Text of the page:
> along, we're trying to increase the number of projects that have active
> maintainers. Some of these aren't necessarily core libraries, but they are
> libraries that have been handed to the core libraries committee for
> maintenance.
> A couple of weeks back we sought out an active maintainer for the directory
> package, as it had accumulated several months worth of backlogged tickets,
> most of which just needed a clear head to make an informed decision about
> how to proceed. Phil Ruffwind and Elliot Robinson stepped up to fill this
> gap, and have been making a rather exciting amount of headway in clearing
> out the issue backlog, while managing to give those issues the
> consideration they are due.
> Emboldened by this success, we have a few other packages with which we'd
> like to do the same:
> * random
> We've had some truly excellent work done over the last couple of years on
> how to deal with "splitting" a random number generator in a
> cryptographically sound manner. I spent some time cleaning up a few
> outstanding issues for this package personally over the summer, but have
> not had nearly enough time to devote to the issue of how to integrate the
> outcome of the recent research on splitting, while simultaneously caring
> about performance and soundness.
> * unix
> We've had a number of issues accrete over time, particularly issues that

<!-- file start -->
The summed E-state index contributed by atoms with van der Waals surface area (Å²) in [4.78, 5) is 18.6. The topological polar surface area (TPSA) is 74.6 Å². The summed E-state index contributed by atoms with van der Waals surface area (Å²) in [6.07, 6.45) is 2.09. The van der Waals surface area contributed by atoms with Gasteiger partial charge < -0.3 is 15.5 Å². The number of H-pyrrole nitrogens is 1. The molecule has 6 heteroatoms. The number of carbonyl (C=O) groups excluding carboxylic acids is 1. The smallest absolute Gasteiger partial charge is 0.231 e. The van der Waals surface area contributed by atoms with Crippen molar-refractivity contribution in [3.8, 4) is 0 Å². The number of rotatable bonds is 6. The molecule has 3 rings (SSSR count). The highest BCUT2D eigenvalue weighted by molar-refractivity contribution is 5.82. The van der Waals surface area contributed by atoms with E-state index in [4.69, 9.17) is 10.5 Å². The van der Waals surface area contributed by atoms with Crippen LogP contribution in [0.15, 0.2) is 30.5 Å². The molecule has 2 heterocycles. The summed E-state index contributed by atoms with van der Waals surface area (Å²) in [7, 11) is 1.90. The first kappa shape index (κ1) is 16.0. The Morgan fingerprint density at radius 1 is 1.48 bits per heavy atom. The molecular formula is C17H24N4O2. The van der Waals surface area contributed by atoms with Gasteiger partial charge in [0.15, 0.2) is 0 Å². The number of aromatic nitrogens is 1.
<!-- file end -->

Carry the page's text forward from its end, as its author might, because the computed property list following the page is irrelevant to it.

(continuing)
> have to do with portability to lesser used platforms such as OpenBSD. We've
> also had a lot of cooks in the kitchen, so the documentation style for this
> library is all over the place. We could use a solid maintainer for this
> package who is deeply familiar with unix internals, and who, preferably
> would like to deal with bringing some order to these cross platform
> concerns.
> * Win32
> None of us on the current core libraries committee are *particularly* well
> versed in current windows issues. We have a new "windows task force" as
> well. Would the task force -- or someone involved or who would like to be
> involved in it -- be willing to pick this up and carry the torch?
> * old-time, old-locale, haskell98 and haskell2010
> The old-time and old-locale libraries are primarily maintained because
> their contents are mentioned in the Haskell Report, which is/was (mostly)
> implemented in the haskell98 and haskell2010 packages. Three months ago, we
> determined to stop shipping these as boot libraries with the GHC as a
> consequence of the Applicative-Monad Proposal. (Issue #9590
> <>) While Herbert Valerio
> Riedel recently started working on a "fully compliant" version of the
> Haskell 2010 report, there is a reasonably large design surface in that
> area, balancing between perfect compatibility and pragmatic compatibility
> with other libraries. These libraries could use a more active official
> maintainer.
> Thank you for your time. Please do not hesitate to contact me (or reply)
> with questions, concerns, or thoughts.
> -Edward Kmett